Nydia Chowdhury is a summer insect field technician working with the Canadian Wildlife Federation’s terrestrial wildlife team.
Working for the Canadian Wildlife Federation alongside Agriculture and Agri-Food Canada was a greater experience than I could have ever expected.
Not only did I gain wonderful field experience in southwest Saskatchewan learning about native insects and wildlife in the area, but also the people I met along the way made the experience an everlasting memory.
While catching insects, we saw the amazing wildlife that southern Saskatchewan has to offer. One of my personal favourites is the Swift Fox den that was near one of our radius plots. The first time we saw them, the parents were sitting alert, keeping an eye out for the family, while the young kits were running around playing with each other. There were three or four kits, running around, tackling, biting and chasing each other. It was a magnificent sight to see at six o’clock in the morning.
As for insects, a personal favourite was this cluster of beautiful purple butterflies, the Eastern-tailed Blue Butterfly. I look back at the pictures and they look unreal, almost like stickers that are oddly placed in a colouring book. I felt like I was in a magical fairy-tale, and it made me genuinely grateful for this world we live in.
During our work term in Saskatchewan, we got to see life change completely. When we were first there in May, there was still snow on the ground with dead grasses, bushes and trees. Quickly the grasses started turning green, the flowers started blossoming, and young wildlife could be spotted frequently. It was always an exciting part of my day to see the new life that surrounded us. As our work term came to an end, the fields turned gold and our hearts were full of the memories we made.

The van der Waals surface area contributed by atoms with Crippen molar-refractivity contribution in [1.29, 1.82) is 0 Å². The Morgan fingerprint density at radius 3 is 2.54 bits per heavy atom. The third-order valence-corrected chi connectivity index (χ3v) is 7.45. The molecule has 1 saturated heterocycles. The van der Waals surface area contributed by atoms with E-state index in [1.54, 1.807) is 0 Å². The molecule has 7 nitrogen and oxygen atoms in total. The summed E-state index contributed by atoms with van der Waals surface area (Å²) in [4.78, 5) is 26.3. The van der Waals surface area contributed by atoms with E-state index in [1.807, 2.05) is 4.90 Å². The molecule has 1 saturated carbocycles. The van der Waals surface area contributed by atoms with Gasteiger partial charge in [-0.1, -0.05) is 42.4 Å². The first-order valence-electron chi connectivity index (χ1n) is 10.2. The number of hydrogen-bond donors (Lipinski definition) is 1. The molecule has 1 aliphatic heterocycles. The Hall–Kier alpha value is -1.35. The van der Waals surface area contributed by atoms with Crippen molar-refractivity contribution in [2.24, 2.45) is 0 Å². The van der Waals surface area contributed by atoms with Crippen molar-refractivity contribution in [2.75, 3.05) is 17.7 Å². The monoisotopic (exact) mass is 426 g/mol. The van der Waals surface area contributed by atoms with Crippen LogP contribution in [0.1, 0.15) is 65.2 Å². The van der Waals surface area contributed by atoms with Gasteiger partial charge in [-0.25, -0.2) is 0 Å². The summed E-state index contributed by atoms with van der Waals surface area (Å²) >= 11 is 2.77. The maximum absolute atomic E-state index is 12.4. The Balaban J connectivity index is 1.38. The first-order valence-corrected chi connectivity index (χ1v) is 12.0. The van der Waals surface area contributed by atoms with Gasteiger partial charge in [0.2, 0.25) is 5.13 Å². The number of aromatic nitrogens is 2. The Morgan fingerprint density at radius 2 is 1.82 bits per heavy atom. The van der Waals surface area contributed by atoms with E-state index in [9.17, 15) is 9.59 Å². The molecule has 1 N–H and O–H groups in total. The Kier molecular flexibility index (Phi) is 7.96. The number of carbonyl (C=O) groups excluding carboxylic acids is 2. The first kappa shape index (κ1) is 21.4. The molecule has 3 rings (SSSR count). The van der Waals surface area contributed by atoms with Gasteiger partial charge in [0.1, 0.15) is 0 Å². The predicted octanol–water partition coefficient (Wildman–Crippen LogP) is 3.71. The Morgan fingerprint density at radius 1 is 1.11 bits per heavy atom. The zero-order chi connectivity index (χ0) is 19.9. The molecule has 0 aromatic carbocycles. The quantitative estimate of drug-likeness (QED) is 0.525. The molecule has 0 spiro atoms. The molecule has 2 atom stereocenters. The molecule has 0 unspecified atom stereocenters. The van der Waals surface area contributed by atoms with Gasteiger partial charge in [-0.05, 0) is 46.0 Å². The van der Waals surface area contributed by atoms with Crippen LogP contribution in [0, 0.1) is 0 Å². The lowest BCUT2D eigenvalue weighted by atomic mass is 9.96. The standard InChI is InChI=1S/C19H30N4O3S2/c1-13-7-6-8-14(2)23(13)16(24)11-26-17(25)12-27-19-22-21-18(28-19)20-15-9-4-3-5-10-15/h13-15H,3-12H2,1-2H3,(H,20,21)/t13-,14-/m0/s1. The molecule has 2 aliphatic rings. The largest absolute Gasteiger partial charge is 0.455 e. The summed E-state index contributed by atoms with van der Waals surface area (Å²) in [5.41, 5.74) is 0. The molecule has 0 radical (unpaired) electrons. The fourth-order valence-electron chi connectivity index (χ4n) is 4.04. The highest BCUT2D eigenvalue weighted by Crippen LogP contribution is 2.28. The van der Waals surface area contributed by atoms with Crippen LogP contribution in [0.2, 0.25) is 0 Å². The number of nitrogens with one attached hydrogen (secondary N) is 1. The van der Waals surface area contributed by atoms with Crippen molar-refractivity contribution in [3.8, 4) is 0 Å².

Working with CWF has been the most rewarding experience and beyond anything I could have imagined. The friendships I have gained along the way made living in remote Saskatchewan that much more incredible. I am grateful to have had this opportunity that I will cherish forever.
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About the author
Nydia Chowdhury is a recent graduate from the University of Alberta where she studied biology. She worked for the Canadian Wildlife Federation as a 2022 summer student on the grasslands project, in partnership with the Saskatchewan Stockgrowers Foundation, South of the Divide Conservation Action Program, Birds Canada, Agriculture and Agri-Food Canada and Carleton University. She was on the insect sampling team, led by Behnam Motamedinia, postdoctoral fellow at Carleton University. This project is funded by the Weston Family Foundation.